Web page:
Britain's Cadbury Schweppes said on Friday it was extending the timetable for the sale of its North American drinks business due to the turbulence in debt markets, although it said buying interest was keen.
Industry sources said the auction may be delayed by a matter of weeks but they still expect the business to fetch 7.0 to 7.5 billion pounds ($14.4-15.4 billion), with a private equity consortium the most likely final buyer.
The problems in the debt markets have made it more difficult for private equity groups to borrow from banks, causing problems with the highly leveraged buyouts of Boots in Britain and Chrysler in the United States, and the turmoil spilled over into equity markets on Thursday causing sell-offs in London and New York.
Cadbury shares slumped 5 percent to a low of 559-1/2 pence after Friday's news but steadied to be down just 0.9 percent at 584p by 0815 GMT. The FTSE 100 index was off 0.1 percent.
The stock fell 4.3 percent on Thursday, continuing a slide from a year high of 728p in late May largely reflecting concerns over the sale process.
This is a sensible and expected move, but clearly it draws attention to the risk it may go for a demerger rather than a sale, meaning that Cadbury would not be getting cash, said analyst Rob Mann at brokers Collins Stewart.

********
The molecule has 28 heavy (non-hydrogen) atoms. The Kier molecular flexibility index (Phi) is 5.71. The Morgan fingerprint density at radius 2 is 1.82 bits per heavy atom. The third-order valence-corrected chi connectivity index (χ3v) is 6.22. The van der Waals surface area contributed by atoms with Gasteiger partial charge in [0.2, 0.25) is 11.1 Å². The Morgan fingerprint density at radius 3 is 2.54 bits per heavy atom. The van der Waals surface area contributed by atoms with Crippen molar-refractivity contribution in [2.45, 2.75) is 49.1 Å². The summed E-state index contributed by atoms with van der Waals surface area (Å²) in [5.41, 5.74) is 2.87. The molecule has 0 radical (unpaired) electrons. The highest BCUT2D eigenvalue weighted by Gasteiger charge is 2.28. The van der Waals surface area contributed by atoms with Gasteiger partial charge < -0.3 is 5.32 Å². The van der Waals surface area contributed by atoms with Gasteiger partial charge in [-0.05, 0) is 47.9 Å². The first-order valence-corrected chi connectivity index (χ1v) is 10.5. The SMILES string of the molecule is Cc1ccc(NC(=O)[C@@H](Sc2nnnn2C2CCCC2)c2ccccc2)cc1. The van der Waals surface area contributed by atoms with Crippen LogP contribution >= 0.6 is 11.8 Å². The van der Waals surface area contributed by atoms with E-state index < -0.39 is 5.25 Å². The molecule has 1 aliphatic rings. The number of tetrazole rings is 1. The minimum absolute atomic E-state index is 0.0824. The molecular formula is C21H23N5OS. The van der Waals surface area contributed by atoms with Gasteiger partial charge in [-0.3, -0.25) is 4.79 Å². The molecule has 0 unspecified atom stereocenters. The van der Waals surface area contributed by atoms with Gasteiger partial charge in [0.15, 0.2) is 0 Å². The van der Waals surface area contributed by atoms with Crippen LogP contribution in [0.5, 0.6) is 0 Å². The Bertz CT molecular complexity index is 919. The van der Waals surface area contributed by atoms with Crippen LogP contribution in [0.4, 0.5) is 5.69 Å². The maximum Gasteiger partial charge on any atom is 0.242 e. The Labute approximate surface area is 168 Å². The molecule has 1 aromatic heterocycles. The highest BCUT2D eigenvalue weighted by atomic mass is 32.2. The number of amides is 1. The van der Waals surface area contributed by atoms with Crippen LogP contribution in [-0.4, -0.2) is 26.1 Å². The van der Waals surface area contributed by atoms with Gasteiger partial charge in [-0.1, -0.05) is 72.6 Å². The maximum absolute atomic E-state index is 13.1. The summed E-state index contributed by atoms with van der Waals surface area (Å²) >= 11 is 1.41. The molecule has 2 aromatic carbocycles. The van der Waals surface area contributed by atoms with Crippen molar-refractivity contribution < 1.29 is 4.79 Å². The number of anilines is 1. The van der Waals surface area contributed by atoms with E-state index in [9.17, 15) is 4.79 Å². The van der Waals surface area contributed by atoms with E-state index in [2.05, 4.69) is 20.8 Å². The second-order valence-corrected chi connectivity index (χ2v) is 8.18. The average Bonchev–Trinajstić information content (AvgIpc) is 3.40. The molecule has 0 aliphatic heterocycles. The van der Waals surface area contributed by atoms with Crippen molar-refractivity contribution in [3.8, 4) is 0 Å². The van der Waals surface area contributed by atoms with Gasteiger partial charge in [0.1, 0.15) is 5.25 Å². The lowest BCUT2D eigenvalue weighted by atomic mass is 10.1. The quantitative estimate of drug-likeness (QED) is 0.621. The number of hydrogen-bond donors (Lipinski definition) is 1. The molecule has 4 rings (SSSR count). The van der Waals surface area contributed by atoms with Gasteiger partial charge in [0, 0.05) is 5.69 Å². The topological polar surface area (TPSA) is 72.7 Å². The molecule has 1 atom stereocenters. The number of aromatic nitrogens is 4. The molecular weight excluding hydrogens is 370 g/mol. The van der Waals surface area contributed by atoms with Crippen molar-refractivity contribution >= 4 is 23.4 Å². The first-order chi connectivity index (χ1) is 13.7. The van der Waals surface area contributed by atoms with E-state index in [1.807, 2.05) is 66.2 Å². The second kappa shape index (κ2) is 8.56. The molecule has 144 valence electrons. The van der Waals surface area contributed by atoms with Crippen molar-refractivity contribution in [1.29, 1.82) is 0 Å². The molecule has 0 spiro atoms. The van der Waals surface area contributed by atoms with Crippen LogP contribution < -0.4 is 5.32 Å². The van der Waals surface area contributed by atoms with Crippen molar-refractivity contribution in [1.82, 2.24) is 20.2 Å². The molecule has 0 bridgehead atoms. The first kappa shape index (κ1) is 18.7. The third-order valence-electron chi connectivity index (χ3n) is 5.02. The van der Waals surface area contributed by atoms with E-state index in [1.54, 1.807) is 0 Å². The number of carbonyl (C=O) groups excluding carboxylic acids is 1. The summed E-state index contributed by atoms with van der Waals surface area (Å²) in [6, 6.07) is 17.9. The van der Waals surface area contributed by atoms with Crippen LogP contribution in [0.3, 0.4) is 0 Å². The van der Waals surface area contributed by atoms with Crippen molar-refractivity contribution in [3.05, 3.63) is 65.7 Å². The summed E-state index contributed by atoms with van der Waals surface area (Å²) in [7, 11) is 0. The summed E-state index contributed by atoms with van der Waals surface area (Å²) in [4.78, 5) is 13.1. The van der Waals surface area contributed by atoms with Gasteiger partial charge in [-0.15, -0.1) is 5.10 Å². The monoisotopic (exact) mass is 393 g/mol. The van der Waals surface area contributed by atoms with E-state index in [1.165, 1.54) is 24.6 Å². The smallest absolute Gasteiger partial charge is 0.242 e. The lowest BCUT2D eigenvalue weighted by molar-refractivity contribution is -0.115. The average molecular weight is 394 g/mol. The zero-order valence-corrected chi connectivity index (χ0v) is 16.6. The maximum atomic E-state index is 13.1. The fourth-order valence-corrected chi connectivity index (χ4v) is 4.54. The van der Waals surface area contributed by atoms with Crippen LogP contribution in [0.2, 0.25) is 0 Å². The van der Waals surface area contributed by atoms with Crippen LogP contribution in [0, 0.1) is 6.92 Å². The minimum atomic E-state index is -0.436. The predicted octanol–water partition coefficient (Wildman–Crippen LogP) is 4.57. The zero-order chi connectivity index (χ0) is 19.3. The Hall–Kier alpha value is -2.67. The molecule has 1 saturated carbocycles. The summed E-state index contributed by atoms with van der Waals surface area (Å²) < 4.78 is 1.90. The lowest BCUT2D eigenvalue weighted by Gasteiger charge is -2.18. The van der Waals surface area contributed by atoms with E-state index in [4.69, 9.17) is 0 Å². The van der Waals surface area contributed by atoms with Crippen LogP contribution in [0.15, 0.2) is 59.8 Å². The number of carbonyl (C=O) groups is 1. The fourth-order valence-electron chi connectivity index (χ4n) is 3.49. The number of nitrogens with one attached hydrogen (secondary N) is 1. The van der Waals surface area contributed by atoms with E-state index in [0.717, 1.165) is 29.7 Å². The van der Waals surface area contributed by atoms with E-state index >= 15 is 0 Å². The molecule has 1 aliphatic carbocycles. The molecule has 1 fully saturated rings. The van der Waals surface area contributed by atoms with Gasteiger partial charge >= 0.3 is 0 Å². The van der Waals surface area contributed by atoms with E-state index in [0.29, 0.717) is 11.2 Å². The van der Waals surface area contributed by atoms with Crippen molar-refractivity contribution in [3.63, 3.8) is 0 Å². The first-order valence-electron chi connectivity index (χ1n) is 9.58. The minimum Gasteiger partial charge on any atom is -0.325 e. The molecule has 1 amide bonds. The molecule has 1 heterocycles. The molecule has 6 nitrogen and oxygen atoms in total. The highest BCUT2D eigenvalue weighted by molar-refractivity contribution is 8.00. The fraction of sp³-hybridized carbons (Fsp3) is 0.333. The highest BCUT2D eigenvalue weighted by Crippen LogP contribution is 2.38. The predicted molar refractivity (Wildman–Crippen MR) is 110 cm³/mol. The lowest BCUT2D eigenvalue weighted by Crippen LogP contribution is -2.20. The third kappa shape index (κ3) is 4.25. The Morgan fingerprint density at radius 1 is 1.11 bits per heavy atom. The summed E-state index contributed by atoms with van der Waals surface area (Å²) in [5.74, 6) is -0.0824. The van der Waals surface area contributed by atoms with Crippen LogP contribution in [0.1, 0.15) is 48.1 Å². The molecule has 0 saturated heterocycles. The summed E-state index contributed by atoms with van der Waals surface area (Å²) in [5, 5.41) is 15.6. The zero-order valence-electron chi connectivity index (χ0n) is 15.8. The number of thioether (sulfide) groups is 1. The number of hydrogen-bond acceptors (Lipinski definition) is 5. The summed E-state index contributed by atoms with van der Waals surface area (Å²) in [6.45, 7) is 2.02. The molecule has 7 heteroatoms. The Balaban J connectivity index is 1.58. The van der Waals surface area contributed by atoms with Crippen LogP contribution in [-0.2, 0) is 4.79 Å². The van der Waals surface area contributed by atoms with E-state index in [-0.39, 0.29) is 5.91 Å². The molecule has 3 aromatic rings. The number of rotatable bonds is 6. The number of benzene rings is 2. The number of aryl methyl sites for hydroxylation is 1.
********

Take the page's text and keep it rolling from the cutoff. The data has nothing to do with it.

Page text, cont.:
PRIVATE EQUITY BIDDERS
Cadbury, the world's biggest confectionery group, said in a statement that the sale process for its North American beverage business is ongoing, and that interest remains strong.
However, the leveraged debt markets have experienced extreme volatility in recent days. As a result, a decision has been taken to extend the sale timetable to allow bidders to complete their proposals against a more stable debt financing market, the group said in a statement.
The auction for Cadbury's Dr Pepper, 7UP and Snapple North American drinks business has boiled down to a two-horse race between three-party private equity consortiums, the sources said.
Blackstone Group, teaming up with Kohlberg Kravis Roberts and Lion Capital, was thought to be the front runner, with a rival private equity grouping including Bain Capital Partners, Thomas H. Lee Partners and TPG also bidding, the sources added.
Originally, final bids for the drinks business had been due on Monday, July 30. Cadbury announces its half-year results on Wednesday, August 1.
Cadbury decided to separate its North American soft drinks business in March soon after U.S. billionaire Nelson Peltz built up a stake in the company, in order to focus on its Dairy Milk chocolate and Trident gum confectionery business.
By June, Chief Executive Todd Stitzer said a sale was more likely than a spin-off as it gave better value to shareholders and said Cadbury intended to return capital to shareholders.
Cadbury's North American beverages employs more than 18,000 people at 24 plants. Last year, it had revenues of nearly 2.6 billion pounds and operating profits of 584 million pounds.